New York is not the most straightforward place to do business. The politicians of the state have long asserted their “right” to meddle (one way or the other) in the affairs of the private sector. Late night comedy it appears to be no exception.
(From The City Journal)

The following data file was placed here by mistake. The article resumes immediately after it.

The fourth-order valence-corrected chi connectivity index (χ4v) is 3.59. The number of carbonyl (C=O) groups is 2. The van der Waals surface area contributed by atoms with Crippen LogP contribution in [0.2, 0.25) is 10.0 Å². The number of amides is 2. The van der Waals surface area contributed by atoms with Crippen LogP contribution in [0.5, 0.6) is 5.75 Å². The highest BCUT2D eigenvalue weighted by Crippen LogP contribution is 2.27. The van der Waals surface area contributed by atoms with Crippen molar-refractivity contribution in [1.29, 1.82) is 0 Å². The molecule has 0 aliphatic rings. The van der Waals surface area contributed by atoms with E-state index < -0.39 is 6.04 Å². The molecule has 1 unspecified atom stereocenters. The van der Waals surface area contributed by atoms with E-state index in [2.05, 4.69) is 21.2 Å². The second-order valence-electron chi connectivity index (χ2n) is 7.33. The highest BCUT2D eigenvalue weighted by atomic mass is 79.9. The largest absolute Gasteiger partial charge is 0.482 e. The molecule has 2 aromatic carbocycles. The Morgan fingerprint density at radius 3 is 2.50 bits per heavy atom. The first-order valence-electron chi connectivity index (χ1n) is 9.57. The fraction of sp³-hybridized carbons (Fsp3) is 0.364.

It would be hard to find a better example of this than Governor Andrew Cuomo’s announcement last month that New York State will lavish $16 million in giveaways on CBS to keep The Late Show in Manhattan when urbane hipster Stephen Colbert succeeds David Letterman as host next year. The CBS handout follows an even sweeter deal for NBC, which received over $20 million in tax credits and other funding to bring The Tonight Show back to New York from Los Angeles when Jimmy Fallon took over from Jay Leno as host earlier this year. The Tonight Show didn’t actually qualify for the state’s $420 million-a-year film and television production tax-credit program, which excludes talk shows. But Cuomo asked the state legislature to carve out an exception for “a talk or variety program that filmed at least five seasons outside the state prior to its first relocated season in New York” and is “filmed before a studio audience of two hundred or more.” E.J. McMahon of the Empire Center for Public Policy branded the provision “Jimmy’s Law.”